Press Release

Chairwoman Mikulski Focuses on Community Security and Competitiveness in CJS Spending Bill

By SpaceRef Editor
June 18, 2008
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Chairwoman Mikulski Focuses on Community Security and Competitiveness in CJS Spending Bill

WASHINGTON, D.C. – Commerce, Justice, Science (CJS) Appropriations Subcommittee Chairwoman Barbara A. Mikulski (D-Md.) today announced she has focused the 2009 CJS spending bill on community security and competitiveness. The bill provides $57.9 billion, $4.2 billion above the President’s budget request, for the Departments of Commerce and Justice (DOJ), the National Aeronautics and Space Administration (NASA), the National Science Foundation (NSF), and eight related independent agencies. Programmatic details of the bill, which passed the subcommittee this morning, will be available after the full Appropriations Committee vote Thursday afternoon.

“This time next year, we will have a new President. This year’s appropriation will carry agencies through the first year of a new administration, regardless of who will become President. As Chairwoman this year, I want to make sure our agencies have the funding to carry out their missions and mandates for continuity of government,” said Chairwoman Mikulski. “When I look at the agencies in our jurisdiction, I see tremendous opportunities to promote innovation that will create jobs and make our communities more secure, while ensuring accountability and stewardship of taxpayer dollars.”


The top priority for Chairwoman Mikulski’s CJS bill is to protect America from terrorism and violent crime. She funds the DOJ at $25.8 billion, a $2.7 billion increase above the President’s budget request. This includes restored funding for state and local law enforcement at $3.1 billion, including $580 million for Byrne Justice Assistance Grants (JAG). The funding also includes $242 million to protect our nation’s children from predators.

The bill also funds the Federal Bureau of Investigations (FBI) at $7.3 billion, $162 million above the President’s budget request. This includes $10 million to hire at least 25 new special agents to investigate mortgage fraud, which brings the total number of agents to 175.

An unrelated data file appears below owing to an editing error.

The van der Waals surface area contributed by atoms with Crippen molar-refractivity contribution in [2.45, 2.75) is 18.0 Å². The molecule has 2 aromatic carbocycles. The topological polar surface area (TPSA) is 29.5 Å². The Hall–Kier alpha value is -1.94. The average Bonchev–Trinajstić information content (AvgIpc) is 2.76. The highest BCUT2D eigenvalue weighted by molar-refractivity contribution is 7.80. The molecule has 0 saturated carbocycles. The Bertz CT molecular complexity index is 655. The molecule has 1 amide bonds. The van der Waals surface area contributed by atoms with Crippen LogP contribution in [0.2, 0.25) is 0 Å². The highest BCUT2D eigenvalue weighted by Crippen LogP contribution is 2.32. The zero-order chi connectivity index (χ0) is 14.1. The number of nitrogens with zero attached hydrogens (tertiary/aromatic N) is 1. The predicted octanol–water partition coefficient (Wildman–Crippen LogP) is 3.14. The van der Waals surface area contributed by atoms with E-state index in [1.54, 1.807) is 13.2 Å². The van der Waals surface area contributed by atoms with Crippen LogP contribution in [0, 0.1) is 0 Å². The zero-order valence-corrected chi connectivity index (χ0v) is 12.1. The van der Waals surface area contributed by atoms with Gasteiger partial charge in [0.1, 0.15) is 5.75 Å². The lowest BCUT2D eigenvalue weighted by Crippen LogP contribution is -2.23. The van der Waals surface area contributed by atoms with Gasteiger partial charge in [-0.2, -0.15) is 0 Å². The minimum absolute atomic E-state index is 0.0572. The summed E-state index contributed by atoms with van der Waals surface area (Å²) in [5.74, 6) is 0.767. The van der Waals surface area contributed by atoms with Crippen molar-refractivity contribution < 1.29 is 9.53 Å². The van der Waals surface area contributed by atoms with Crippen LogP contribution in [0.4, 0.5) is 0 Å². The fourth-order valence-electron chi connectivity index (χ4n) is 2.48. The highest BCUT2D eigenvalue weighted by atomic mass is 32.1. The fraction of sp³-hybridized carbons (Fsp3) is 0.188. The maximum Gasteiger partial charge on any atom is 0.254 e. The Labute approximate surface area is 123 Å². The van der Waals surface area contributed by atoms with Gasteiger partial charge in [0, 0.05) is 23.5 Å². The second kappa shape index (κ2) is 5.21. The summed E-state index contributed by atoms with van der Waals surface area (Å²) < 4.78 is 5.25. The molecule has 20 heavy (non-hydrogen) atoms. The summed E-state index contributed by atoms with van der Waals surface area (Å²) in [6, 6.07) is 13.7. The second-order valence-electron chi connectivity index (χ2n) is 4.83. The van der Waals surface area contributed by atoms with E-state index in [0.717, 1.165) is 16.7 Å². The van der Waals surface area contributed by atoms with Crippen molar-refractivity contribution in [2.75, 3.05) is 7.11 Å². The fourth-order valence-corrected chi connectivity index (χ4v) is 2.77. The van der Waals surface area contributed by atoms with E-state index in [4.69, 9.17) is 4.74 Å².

“The rise in violent crime and the critical ongoing fight against terrorism have placed new pressure on the law enforcement agencies working hard every day to prevent crime and keep our neighborhoods safe,” said Chairwoman Mikulski. “I am committed to giving them the tools they need to clean up the streets, protect our families, and fight the crime that is destroying communities.”


This year’s CJS bill makes critical investments in scientific research and technology to improve America’s competitiveness, following the recommendations outlined in the 2005 National Academy of Sciences (NAS) report, “Rising Above the Gathering Storm,” and authorized in the America Creating Opportunities to Meaningfully Promote Excellence in Technology, Education, and Science (COMPETES) Act, which Senator Mikulski co-sponsored. The bill provides funding for research that will create new products and processes that support job creation, including $809 million for the National Institute of Standards and Technology (NIST) and $6.9 billion for NSF, which provides $790 million for NSF’s education and training programs. The bill also includes significant federal investments for research and technology development that are critical to understanding and predicting changes in the earth’s climate and oceans.

The bill provides $17.8 billion for NASA, $200 million above the President’s request. It also provides $4.5 billion for the National Oceanic and Atmospheric Administration (NOAA), which includes funding to implement many of the Joint Ocean Commission Initiative’s (JOCI) recommendations for greater stewardship of our oceans. Approximately $74 million was also provided to restore critical climate sensors to NOAA weather satellites.

“If America is going to be more competitive, we must focus on funding and policies to develop new technologies that lead to new products and industries that create new jobs,” said Senator Mikulski. “We need federal science agencies that foster innovation, make America more competitive, and help us better understand our planet.”

After the full Appropriations Committee approves the CJS spending bill tomorrow, the bill will move to the Senate floor for a vote, which has not yet been scheduled.

SpaceRef staff editor.